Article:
A vivid real-life re-creation of the race and its aftermath, from its frenzied start to the nail-biting dash at its finish, Eighty Days is history with the heart of a great adventure novel. Here’s the journey that takes us behind the walls of Jules Verne’s Amiens estate, into the back alleys of Hong Kong, onto the grounds of a Ceylon tea plantation, through storm-tossed ocean crossings and mountains blocked by snowdrifts twenty feet deep, and to many more unexpected and exotic locales from London to Yokohama. Along the way, we are treated to fascinating glimpses of everyday life in the late nineteenth century—an era of unprecedented technological advances, newly remade in the image of the steamship, the railroad, and the telegraph. For Nellie Bly and Elizabeth Bisland—two women ahead of their time in every sense of the word—were not only racing around the world. They were also racing through the very heart of the Victorian age. (description from publisher)

The Appalachian Trail: Celebrating America’s Hiking Trail by Brian King

appalachian trailCompleted in 1937 by a small cadre of volunteers, the Appalachian Trail spans fourteen states from Maine to Georgia and is more than 2,000 miles long. Now, 75 years after its completion, the A.T. remains America’s premier hiking trail and is known as “the People’s Path.” Visitors from all over the world are drawn to the trail for a variety of reasons: to reconnect with nature, to escape the stress of city life, to meet new people, or to experience a simpler life. Out of three million annual visitors, almost 2,000 attempt to earn the distinction of “thru-hiker” by walking all five million footsteps in one continuous journey.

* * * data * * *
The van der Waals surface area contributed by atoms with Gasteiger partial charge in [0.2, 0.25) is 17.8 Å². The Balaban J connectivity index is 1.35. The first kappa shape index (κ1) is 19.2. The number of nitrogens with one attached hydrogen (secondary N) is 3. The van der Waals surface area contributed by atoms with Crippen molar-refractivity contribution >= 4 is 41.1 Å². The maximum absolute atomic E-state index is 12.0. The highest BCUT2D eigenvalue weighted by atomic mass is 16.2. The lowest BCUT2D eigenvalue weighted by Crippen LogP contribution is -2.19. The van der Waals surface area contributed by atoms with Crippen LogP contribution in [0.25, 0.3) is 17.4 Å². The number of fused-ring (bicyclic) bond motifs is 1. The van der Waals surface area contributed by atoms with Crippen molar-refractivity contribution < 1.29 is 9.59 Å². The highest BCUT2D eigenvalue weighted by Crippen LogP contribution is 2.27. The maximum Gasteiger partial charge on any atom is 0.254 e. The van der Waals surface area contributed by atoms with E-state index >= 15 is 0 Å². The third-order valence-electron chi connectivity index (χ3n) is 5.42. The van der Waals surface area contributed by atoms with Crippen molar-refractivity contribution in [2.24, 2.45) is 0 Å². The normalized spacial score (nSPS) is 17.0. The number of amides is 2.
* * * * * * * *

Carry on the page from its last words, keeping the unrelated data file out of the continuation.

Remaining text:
The only illustrated book officially published with the Appalachian Trail Conservancy, The Appalachian Trail explores highlights of this legendary footpath with more than 250 spectacular contemporary images, historical photos and documents from the ATC archives, and detailed maps pinpointing each location along the trail. Readers can experience the trail as if their boots were on the path–passing by the iconic white trail blazes, taking in the surrounding wilderness at scenic overlooks, meeting other hikers at lean-tos or shelters, freezing at the sight of a black bear, moose, or other majestic wildlife.

With fascinating essays on topics ranging from the history of the trail to the hiking experience, this book is perfect for anyone interested in conservation, outdoor recreation, or American history, or for those who dream of one day becoming thru-hikers themselves. (description from publisher)

Where’d You Go, Bernadette? by Maria Semple

After hearing a glowing review on NPR praising this witty and charming book, I quickly placed a hold on a copy of Where’d You Go, Bernadette? by Maria Semple.  Told primarily through emails, faxes, letters, and transcripts of taped conversations, the novel explores the events leading up to agoraphobic housewife Bernadette Fox’s disappearance.  She and her Microsoft bigwig husband promise their gifted daughter Bee that if she gets straight A’s at her prestigious middle school, she can have anything she wants as a graduation gift.  Bernadette’s worst nightmare comes true when Bee succeeds and chooses a family trip to Antarctica.  She attempts to cope with this sudden obligation to be around (gasp) people; she even hires a virtual assistant in India to make all the vacation preparations!  That’s why it is such a shock when Bernadette disappears just before they are due to embark on the trip.  Bee compiles these documents looking for clues, hoping against all evidence that she can bring her mom home again.